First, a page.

Patterns of Care in Patients With Isolated Nodal Recurrence After Definitive Stereotactic Ablative Radiotherapy for Non-Small Cell Lung Cancer. International journal of radiation oncology, biology, physics Devine, M., Merriott, D. J., Say, C., Yoo, C., Yi, E., Lau, B., Ko, R. B., Shaheen, S., Neal, J. W., Wakelee, H. A., Das, M., Loo, B. W., Diehn, M., Chin, A. L., Vitzthum, L. 2021; 111 (3S): e435


PURPOSE/OBJECTIVE(S): Patients treated with stereotactic ablative radiotherapy (SABR) for early-stage non-small cell lung cancer (NSCLC) have high rates of local control but may be at increased risk of nodal recurrence compared to those who undergo surgical resection with more invasive nodal evaluation. The optimal treatment for patients with isolated nodal recurrence (INR) is unclear. The purpose of this study is to determine the rate of INR after SABR for early-stage NSCLC and describe patterns of care and treatment outcomes for patients that experience INR.MATERIALS/METHODS: This retrospective cohort study included 342 patients with stage T1-3N0 NSCLC treated with definitive SABR. We evaluated the estimated rate of INR using the cumulative incidence function with death as a competing risk and compared baseline factors among patients who did or did not experience INR. Among patients that experienced INR, we describe patterns of treatment and outcomes including overall (OS) and progression free survival (PFS) from the time of nodal failure using the Kaplan-Meier method. OS and PFS outcomes were compared between treatment groups using the log-rank test.RESULTS: Of the 342 patients treated with SABR from 2003-2018, 34 developed INR and 19 developed any nodal recurrence. Patients were treated with definitive SABR for T1 (62.6%, n?=?214), T2 (25.4%, n?=?87) and T3 (12.0%, n?=?41) NSCLC with a median BED10 of 87.5. The 3- and 5-year cumulative incidence of INR was 9.3 (95% CI 6.1 - 12.4) and 10.1 (6.8 -13.4) %, respectively. Pathologic nodal staging prior to SBRT was 9.1 and 13.3 % (P?=?0.68) for patients who did or did not experience INR, respectively. The median number of involved nodes at the time of recurrence was one with a maximum of four. Among the 30 patients with a known treatment course after INR, patients were treated with RT alone (26.7 %, n?=?8), chemotherapy and RT (CRT) (43.3 %, n?=?13), chemotherapy alone (13.3%, n?=?4) or observation (16.7%, n?=?5). RT regimens included standard fractionation (38.0%, n?=?8), hypofractionation (52.4%, n?=?11) or SABR (9.5%, n?=?2). The estimated two-year OS and PFS for patients experiencing INR were 48.0 (32.6 - 70.7) % and 27.6 (14.7 - 52.8) %, respectively. Treatment with CRT was associated with improved OS (2 year est: 91.7 vs 16.7 %, P < 0.01) and PFS (2 year est: 63.9 vs 0 %, P < 0.01) over RT alone. Similarly, CRT was associated with improved OS (91.7 vs 25.0 %, P < 0.01) and PFS (63.9 vs 0%, P < 0.01) over chemotherapy alone. Median follow-up time after INR was 21.7 months.CONCLUSION: INR occurred in approximately 10% of patients treated for early-stage NSCLC with SABR. Treatment paradigms for post-SABR INR varied significantly at our institution and included combined chemotherapy and radiation, chemotherapy alone, SABR and hypofractionated RT. The highest rates of survival in patients with post-SABR INR were observed in those treated with combined chemotherapy and radiation.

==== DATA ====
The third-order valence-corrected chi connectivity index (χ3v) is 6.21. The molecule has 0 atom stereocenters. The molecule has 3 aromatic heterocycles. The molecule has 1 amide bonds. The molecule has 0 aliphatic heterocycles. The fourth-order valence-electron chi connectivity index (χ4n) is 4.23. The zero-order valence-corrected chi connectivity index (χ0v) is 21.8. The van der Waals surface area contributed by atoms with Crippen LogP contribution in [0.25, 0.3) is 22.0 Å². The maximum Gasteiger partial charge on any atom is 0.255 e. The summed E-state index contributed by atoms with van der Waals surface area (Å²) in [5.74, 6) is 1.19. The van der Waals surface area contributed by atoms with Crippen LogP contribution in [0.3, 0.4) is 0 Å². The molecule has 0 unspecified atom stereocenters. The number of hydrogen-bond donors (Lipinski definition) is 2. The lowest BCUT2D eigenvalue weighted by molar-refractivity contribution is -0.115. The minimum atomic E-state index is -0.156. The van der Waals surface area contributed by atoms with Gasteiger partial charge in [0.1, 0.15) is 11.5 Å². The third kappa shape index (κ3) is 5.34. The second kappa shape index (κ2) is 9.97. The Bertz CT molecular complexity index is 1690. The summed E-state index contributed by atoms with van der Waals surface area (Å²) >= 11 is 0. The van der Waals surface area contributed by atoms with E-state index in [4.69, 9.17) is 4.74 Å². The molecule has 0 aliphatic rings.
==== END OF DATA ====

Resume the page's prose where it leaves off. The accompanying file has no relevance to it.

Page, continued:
View details for DOI 10.1016/j.ijrobp.2021.07.1235

View details for PubMedID 34701446